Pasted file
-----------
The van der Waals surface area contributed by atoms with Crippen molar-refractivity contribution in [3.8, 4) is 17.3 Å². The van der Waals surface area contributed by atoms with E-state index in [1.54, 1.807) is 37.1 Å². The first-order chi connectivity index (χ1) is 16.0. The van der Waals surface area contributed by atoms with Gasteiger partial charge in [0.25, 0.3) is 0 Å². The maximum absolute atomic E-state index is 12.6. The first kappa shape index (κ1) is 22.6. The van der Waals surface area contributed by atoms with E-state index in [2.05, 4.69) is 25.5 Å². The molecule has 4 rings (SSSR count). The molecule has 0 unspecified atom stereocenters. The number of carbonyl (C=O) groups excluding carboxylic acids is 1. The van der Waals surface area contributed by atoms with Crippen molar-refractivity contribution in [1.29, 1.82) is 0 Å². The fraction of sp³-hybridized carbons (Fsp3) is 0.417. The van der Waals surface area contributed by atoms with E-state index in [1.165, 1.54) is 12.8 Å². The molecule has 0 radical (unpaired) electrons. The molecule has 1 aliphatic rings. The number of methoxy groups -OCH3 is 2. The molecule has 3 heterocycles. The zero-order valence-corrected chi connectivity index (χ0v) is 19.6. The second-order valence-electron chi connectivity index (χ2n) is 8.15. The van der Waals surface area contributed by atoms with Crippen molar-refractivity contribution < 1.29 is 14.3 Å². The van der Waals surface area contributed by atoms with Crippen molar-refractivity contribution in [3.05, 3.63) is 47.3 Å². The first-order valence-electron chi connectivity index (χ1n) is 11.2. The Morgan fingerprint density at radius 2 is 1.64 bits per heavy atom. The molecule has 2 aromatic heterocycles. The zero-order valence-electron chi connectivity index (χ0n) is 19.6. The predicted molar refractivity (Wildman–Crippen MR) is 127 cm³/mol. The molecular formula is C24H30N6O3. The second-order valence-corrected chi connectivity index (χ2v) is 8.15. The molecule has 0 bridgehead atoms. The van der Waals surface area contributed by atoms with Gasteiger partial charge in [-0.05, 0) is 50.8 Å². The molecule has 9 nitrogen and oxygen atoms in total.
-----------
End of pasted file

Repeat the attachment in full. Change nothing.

The van der Waals surface area contributed by atoms with Crippen molar-refractivity contribution in [3.8, 4) is 17.3 Å². The van der Waals surface area contributed by atoms with E-state index in [1.54, 1.807) is 37.1 Å². The first-order chi connectivity index (χ1) is 16.0. The van der Waals surface area contributed by atoms with Gasteiger partial charge in [0.25, 0.3) is 0 Å². The maximum absolute atomic E-state index is 12.6. The first kappa shape index (κ1) is 22.6. The van der Waals surface area contributed by atoms with E-state index in [2.05, 4.69) is 25.5 Å². The molecule has 4 rings (SSSR count). The molecule has 0 unspecified atom stereocenters. The number of carbonyl (C=O) groups excluding carboxylic acids is 1. The van der Waals surface area contributed by atoms with Crippen molar-refractivity contribution in [1.29, 1.82) is 0 Å². The fraction of sp³-hybridized carbons (Fsp3) is 0.417. The van der Waals surface area contributed by atoms with E-state index in [1.165, 1.54) is 12.8 Å². The molecule has 0 radical (unpaired) electrons. The molecule has 1 aliphatic rings. The number of methoxy groups -OCH3 is 2. The molecule has 3 heterocycles. The zero-order valence-corrected chi connectivity index (χ0v) is 19.6. The second-order valence-electron chi connectivity index (χ2n) is 8.15. The van der Waals surface area contributed by atoms with Crippen molar-refractivity contribution < 1.29 is 14.3 Å². The van der Waals surface area contributed by atoms with Crippen molar-refractivity contribution in [3.05, 3.63) is 47.3 Å². The first-order valence-electron chi connectivity index (χ1n) is 11.2. The Morgan fingerprint density at radius 2 is 1.64 bits per heavy atom. The molecule has 2 aromatic heterocycles. The zero-order valence-electron chi connectivity index (χ0n) is 19.6. The predicted molar refractivity (Wildman–Crippen MR) is 127 cm³/mol. The molecular formula is C24H30N6O3. The second-order valence-corrected chi connectivity index (χ2v) is 8.15. The molecule has 0 bridgehead atoms. The van der Waals surface area contributed by atoms with Gasteiger partial charge in [-0.05, 0) is 50.8 Å². The molecule has 9 nitrogen and oxygen atoms in total.